How MNA Works
MNA tracks an index that takes long positions in firms that are acquisition targets, and shorts broad equity indexes to manage downside risk associated with the deals. Any money left over is tied to short-term bonds.
The design is meant to capture any premium associated with the companies being acquired, much like a hedge fund would do.
The long side of the portfolio weights deals based on liquidity—on average dollars traded—of a company. The short side of the portfolio can represent as much as 40% at times.
One of the main risks associated with this strategy is that a deal can be broken, and when that happens, stock prices of the target companies tend to drop. In the case of MNA, stocks aren’t removed immediately from the portfolio if that happens—they stay on until the next monthly rebalance. That can impact returns.
Bonds Top Allocation
Right now, the portfolio’s largest single allocation is to short-term bonds in the form of a 19% allocation to the SPDR Barclays 1-3 Month T-Bill (BIL) and a 6.3% allocation to the iShares Short Treasury Bond (SHV)—that’s roughly a quarter of the portfolio. These ETFs are in the black year-to-date, but not by much. They have each returned less than 1% so far in 2016.
Leading individual companies with a 9.6% weighting is LinkedIn, followed by St. Jude Medical and Rackspace—all takeover targets.
On the short side of the portfolio, the largest weighting is to a few sector ETFs. The Healthcare Select Sector SPDR (XLV) and the Energy Select Sector SPDR (XLE) are at a combined weighting of about -10%. XLV’s share price is down this year, but XLE has rallied more than 16%.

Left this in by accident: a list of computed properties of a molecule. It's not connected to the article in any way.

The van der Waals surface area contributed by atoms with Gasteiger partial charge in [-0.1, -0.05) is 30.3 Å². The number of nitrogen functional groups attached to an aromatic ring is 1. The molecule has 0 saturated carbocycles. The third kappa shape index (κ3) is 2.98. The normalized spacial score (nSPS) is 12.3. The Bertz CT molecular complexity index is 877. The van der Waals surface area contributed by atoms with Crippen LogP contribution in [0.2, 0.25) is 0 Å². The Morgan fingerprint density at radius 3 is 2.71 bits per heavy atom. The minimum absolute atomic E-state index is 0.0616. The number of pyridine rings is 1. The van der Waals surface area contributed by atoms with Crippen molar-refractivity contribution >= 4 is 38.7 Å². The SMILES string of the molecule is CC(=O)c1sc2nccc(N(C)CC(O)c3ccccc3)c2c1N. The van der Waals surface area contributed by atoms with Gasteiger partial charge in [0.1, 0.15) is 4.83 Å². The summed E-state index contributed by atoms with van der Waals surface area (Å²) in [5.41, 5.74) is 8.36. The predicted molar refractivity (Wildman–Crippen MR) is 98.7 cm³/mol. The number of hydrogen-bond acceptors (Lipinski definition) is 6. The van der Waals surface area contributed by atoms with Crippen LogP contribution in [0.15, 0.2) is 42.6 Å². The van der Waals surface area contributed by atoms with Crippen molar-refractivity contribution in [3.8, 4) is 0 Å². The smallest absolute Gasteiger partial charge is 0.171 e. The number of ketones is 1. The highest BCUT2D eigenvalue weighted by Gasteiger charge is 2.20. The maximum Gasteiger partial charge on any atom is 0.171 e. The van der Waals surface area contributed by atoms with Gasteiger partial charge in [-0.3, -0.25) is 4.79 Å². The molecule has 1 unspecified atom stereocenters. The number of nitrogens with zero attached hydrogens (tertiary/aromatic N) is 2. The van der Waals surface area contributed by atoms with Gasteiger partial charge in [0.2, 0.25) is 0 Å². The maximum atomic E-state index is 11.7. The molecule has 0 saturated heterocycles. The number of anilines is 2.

MRGR Similar Build
MRGR, launched in 2012, goes head to head with MNA and is built in much the same way. The fund is vastly smaller, however, having gathered only about $5.5 million in assets in four years.
MRGR longs stocks of companies that are the targets of acquisition, and it shorts the acquiring firms, with the goal of capturing the spread between the two. The fund also has a currency-hedge component given that it’s global in scope.
The underlying index in this strategy usually comprises about 40 announced deals. Among the fund’s largest single company holdings right now are names such as Yadkin Financial, Starz and Valspar Corp.
Perhaps due to a positive stock market, or to low interest rates, or to companies’ need to grow through acquisition, or to all of the above, M&A deals continue to pop up as the year-end nears. Some even say that the massive AT&T/Time Warner deal “could potentially trigger another M&A wave due to the strategic merits of vertical integration,” according to Rosenbluth.
These funds offer a direct vector for ETF investors to tap into the deals themselves, but it’s important to remember that more and bigger M&A deals don’t necessarily translate into more and bigger returns in these hedge-fundlike ETFs.
Contact Cinthia Murphy at [email protected]